Construction of new buildings within the Special Character Area Overlay requires resource consent. It’s important to be aware that this includes a wide range of structures such as garages, carports, sheds, decks (over 1.5m in height) and swimming pools (over 1m in height or more than 25,000L capacity). These Auckland Unitary Plan rules are in place to ensure that any new building proposed on a site does not notably detract from the special character values of the area.

When considering the construction of a new building it’s also important to take into consideration the design features and materials outlined above to ensure the new building fits with the character of the area.

3. Chimneys

Depending on the specific area and the architecture present, chimneys are features which are often seen to demonstrate heritage character and provide a relationship between dwellings. Where they are important to the character of the building and the street, chimneys are best retained to help maintain the streetscape character of the dwelling.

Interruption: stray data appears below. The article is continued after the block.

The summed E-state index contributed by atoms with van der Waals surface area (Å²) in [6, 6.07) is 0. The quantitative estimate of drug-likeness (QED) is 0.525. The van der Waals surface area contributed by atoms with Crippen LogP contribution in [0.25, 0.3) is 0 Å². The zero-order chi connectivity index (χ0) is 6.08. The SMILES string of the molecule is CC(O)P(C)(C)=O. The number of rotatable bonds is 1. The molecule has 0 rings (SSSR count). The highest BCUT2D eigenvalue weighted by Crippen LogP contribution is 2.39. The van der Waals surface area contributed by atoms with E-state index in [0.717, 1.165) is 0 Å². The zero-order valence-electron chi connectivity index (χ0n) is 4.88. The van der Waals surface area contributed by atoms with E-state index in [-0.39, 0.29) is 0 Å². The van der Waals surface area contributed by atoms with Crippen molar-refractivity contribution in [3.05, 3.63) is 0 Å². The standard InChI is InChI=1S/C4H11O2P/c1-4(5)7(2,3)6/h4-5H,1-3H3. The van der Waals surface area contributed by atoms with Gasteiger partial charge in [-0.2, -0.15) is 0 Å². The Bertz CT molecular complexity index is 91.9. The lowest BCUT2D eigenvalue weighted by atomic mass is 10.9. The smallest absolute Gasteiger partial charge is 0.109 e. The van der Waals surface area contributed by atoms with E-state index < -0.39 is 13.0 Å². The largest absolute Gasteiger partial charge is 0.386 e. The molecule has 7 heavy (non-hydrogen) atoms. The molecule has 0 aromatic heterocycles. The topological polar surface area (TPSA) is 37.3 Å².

Chimneys are often proposed to be removed to increase the internal floor area of the dwelling or improve flow. It may be appropriate to provide a faux chimney (a replica chimney) to maintain the appearance of the chimney from the outside. These works also require resource consent and we recommend you discuss this with a Planner experienced in heritage developments before starting any work.

4. Buildings and the streetscape

The relationship the dwelling and other buildings have to the street, and the wider Special Character Area, should be largely maintained when undertaking alterations and additions or constructing new buildings. This includes maintaining a suitable form, mass and scale of built form, and materials. Any changes to the front façade of the building requires specific consideration and should be consistent with the character of the street and surrounding area, fitting with the period of dwellings.

Additions and alterations to the rear of side of the building maybe less visible from the street and can reduce effects on the streetscape depending on their location and scale. These can often be better locations for larger changes to existing buildings.

5. Boundary treatments

Boundary treatments, in particular fences and walls, varied throughout time and what was desired at the time. Different examples include timber picket fences, low plaster or brick walls, natural stone, 3- wire and crinkle wire fencing. Hedging was also popular in some areas.